Michael F. Donoughe, chief operating officer of Bright Automotive, which withdrew its application for a government loanand is now shutting down operations to produce a hybrid delivery van.
By BILL VLASIC and MATTHEW L. WALD
More than $16 billion in loans authorized five years ago by Congress to develop fuel-efficient vehicles has yet to be dispersed, with applicants for the money complaining that the Energy Department is crippling plans for greener cars and trucks at a time of rising gas prices.
Some companies contend that the loans, administered by energy officials, have dried up because of a political firestorm that followed the bankruptcy last year of the solar panelcompany Solyndra, which had received a federal loan from a related program. The bankruptcy fed Republican criticism of the Obama administration’s handling of clean energy loans because one of the investors in Solyndra was a major fund-raiser for the president.
“Since Solyndra became politicized last fall, the Department of Energy has failed to make any other loans,” said William Santana Li, chief executive of Carbon Motors, which on Wednesday dropped its $310 million application to build police cars with diesel engines that use 40 percent less fuel than current models.
Echoing other companies that were denied loans or have withdrawn their applications, Mr. Li said that in recent months federal officials had repeatedly altered the terms of the possible loans. Last month, Chrysler withdrew its application for $3.5 billion in loans — after three years of negotiations — because the government kept raising the amount of collateral required, company officials said.
“I don’t want any favors,” Sergio Marchionne, the Chrysler chief executive, said before the withdrawal. “I just don’t want to be mistreated.”
Energy Department officials declined to discuss specific loan requests because of confidentiality agreements, but they denied that the political fallout of Solyndra’sbankruptcy was an issue.
“It’s not unusual for terms to continually shift and change and evolve as a negotiation moves forward,” said Damien LaVera, a department spokesman. “It’s a constantly evolving process from the day they apply to the day they close their loans.”
Supporters of the program have expressed disappointment with the rash of withdrawals.
“It’s unfortunate that more companies have not been approved recently,” said Senator Debbie Stabenow, Democrat of Michigan. “We are looking at options to ensure that the initiative will continue to help manufacturers create advanced technology jobs in America.”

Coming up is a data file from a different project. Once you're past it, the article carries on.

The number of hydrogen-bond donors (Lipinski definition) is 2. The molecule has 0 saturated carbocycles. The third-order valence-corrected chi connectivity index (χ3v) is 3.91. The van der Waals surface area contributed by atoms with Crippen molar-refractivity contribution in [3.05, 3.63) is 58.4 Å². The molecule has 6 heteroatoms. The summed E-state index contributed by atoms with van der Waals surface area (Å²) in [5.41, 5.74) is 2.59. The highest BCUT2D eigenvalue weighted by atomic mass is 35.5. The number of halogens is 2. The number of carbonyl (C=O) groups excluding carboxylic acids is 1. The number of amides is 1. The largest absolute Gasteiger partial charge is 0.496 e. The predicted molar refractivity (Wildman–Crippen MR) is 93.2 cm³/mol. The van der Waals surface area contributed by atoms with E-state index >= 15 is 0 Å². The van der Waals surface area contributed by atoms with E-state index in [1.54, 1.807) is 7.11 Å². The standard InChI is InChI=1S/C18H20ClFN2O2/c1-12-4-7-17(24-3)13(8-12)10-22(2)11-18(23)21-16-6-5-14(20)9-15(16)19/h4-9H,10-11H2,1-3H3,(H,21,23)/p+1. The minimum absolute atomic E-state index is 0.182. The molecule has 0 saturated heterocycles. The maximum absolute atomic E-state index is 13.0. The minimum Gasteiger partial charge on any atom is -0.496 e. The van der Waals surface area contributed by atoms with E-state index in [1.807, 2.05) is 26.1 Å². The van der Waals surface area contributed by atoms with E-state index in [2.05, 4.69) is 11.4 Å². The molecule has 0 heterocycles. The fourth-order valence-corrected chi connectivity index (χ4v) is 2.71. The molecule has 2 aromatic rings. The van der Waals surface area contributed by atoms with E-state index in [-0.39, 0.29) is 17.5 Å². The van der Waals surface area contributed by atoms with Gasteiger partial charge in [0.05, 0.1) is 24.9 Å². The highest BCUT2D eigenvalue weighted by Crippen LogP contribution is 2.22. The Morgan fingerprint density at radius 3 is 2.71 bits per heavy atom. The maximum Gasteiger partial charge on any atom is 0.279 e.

Applicants for the loans, big and small, said the department had inexplicably altered financial terms of pending loans with no earlier hint that the applications might be in jeopardy. The consequences have been dire for Bright Automotive, a start-up in Michigan that withdrew its application last month. It is shutting down operations to produce a plug-in hybrid delivery van after energy officials suddenly demanded that the company raise $345 million in private funds for a project that needed a $314 million loan.
Company executives said that federal officials told them that they were impressed with the Bright van, but often talked about how the Energy Department could not risk “another Solyndra situation.” Solyndra ceased operations last August but it was evident to the Energy Department some months earlier that the company was in trouble; in May 2010, some White House officials were concerned that the company might not survive.
The auto loan fund, known as the Advanced Technology Vehicle Manufacturing program, or A.T.V.M., was created in 2007 in conjunction with new federal fuel economy requirements. The intent was for loans to spur development of vehicles that would get 20 percent improvements in gas mileage over models they replaced. Since then, the program has become all the more relevant because fuel-efficiency rules were increased even further in 2011 to a target of 54 miles per gallon by 2025.
Even with President Obama’s emphasis on promoting cleaner cars, only $8.4 billion of the $25 billion authorized by Congress for the A.T.V.M. program has been allocated, with just one small project of $50 million gaining approval in the last two years. With the recent withdrawals of applications, it is unclear whether any car loan applications are still being considered.